In a recent Southcoast publication Keith Hovan (president & CEO of Southcoast Health) has made an impassioned case against Question 1 which sets safe limits on how many patients a nurse can care for.
Mr. Hovan, speaking as a nurse and CEO, states “this initiative is estimated to add $38 million annually to our already burdened budget and require the hiring of 255 additional nurses at Southcoast hospitals.”
Ironically, Mr. Hovan’s leadership has overseen a colossal operating loss of that very amount in 2017 — $38 million! While other hospitals in the state are posting profits, Southcoast’s bond rating has been downgraded from A3 to Baa1 by Moody’s Investors Service and witnessed a biblical exodus of talented, dedicated physicians and nurses.
As an anesthesiologist at Southcoast for 20 years, I had the pleasure of working with many nurses in obstetrics, ORs, recovery rooms, and med/surgical floors. Nurses often complained to me about limited staffing, mandated overtime and staying post-call after being up all night doing emergency cases. This understaffing has resulted in the loss of experienced nurses at our hospitals.
Mr. Hovan’s claims that this bill will require the hiring of 255 additional nurses is, in and of itself, an admission that the system understaffs nurses. In Massachusetts last year there were 2,000 formal complaints about staffing levels and 77 percent of nurses believe they are understaffed.
Studies have shown that tired, overworked nurses are less effective, decrease quality of care, increase medication errors, and result in longer hospitalizations.
While not perfect, this bill will set up guardrails for safe nursing ratios. It is unfortunate that collective bargaining with hospital administrators has failed and this issue has become a ballot question, one which the same administrators have spent over $17 million to defeat.
James J. O’Rourke, M.D.
Recently, a letter was sent to the citizens of Attleboro regarding Ballot Question 1, Patient Safety Act.
Like so many letters from the ‘no campaign’ this letter was littered with exaggerations and false statements. One in particular read, “Could you imagine if Firefighters or Police Officers had ratios and couldn’t answer a call if they didn’t have exactly a set number of First Responders?”
In fact, there are ratios set both locally and nationally that apply to firefighter staffing, both on apparatus and ambulances. According to minimum staffing levels set by the National Fire Protection Association each engine company and each ladder company should be staffed with four firefighters, to include an additional company officer on each.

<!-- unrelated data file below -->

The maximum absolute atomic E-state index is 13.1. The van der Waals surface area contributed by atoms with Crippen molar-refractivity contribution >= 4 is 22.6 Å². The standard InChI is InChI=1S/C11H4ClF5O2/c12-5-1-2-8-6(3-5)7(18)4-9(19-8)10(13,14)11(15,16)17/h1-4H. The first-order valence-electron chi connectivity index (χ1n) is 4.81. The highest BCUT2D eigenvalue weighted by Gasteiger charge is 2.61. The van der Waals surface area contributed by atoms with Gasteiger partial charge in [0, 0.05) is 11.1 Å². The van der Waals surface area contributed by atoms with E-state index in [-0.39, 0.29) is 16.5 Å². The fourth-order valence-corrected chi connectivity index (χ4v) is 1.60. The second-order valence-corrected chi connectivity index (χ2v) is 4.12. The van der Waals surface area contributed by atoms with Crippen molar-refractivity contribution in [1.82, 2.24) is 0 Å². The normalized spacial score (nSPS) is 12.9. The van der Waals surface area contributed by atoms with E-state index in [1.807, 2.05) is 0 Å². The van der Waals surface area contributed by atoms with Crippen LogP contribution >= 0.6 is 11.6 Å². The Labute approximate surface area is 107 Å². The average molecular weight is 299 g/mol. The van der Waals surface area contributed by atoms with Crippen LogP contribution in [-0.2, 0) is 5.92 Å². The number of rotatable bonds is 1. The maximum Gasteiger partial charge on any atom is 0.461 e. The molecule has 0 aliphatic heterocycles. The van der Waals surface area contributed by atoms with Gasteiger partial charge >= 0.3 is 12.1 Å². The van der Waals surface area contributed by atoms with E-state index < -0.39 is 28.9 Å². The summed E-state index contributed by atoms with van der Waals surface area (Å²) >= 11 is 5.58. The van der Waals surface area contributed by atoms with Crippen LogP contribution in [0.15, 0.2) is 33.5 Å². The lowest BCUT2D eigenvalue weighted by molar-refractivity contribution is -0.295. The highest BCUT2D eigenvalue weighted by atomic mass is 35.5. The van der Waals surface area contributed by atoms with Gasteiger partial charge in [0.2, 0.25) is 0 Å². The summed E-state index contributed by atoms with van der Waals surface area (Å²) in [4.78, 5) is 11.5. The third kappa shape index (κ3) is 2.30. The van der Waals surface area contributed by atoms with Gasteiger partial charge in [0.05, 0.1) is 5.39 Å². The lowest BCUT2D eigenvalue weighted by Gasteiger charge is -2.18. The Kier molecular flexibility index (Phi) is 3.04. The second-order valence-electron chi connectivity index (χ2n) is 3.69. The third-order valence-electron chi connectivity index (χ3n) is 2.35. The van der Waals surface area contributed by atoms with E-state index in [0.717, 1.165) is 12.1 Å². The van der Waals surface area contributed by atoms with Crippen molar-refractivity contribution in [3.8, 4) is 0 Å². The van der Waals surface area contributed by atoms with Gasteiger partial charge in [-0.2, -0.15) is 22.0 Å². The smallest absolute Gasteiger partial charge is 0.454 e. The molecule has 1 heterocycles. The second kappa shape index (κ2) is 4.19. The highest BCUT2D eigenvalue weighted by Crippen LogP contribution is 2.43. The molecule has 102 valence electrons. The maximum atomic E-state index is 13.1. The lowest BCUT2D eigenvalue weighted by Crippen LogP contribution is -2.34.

According to local Emergency Medical Services Operational Orders, ambulance-staffing levels require two firefighter-paramedics to provide patient care during transport to the hospital. In addition to local protocols, the Department of Public Health requires each ambulance maintain an adequate number of EMS personnel “at all times.” The definition of “adequate number” is than listed. As you can see, there are ratios set for firefighters when responding to every type of emergency in Attleboro and across the Commonwealth. Just like the nurses, first responders everywhere will always “answer the call” with or without “a set number.” Let’s make the nurses job safer and more efficient by meeting adequate staffing ratios and vote yes on Question 1 Patient Safety Act.
Daily Hampshire Gazette: Re: the letter dated Oct. 23 (“Zahourek, Tierney, Rohan & Bright: We’re RNs voting ‘no’ on Question 1. Here’s why.”). My thoughts: I don’t think we disagree with their logic, but I disagree with their solution … wait for a different fix.
Commonwealth Magazine: IF YOU BELIEVE in climate change, then voting yes on Question 1, which addresses patient care, patient safety, and case overload for hospital nurses, should be obvious. The issues are alike in two key ways. First, just as there’s a vast body of knowledge supporting strict limits on carbon production, there’s an overwhelming amount of research and data supporting strict limits on the number of patients one nurse should be caring for. Second, the same core strategy is deployed by the health care and fossil fuel industries to discount the problem and discredit the evidence supporting the solution: Confuse voters by “raising issues” then bombard the airwaves with lies.
Greenfield Recorder: Here is why I am voting “Yes” on Question 1. We have a chance to make our hospital experience safer by voting with the nurses. The hospital association has single-handedly funded the No on Question 1 campaign. They are trying to confuse people into voting against their own best interests. The hospital association is spending millions of dollars trying to deceive voters.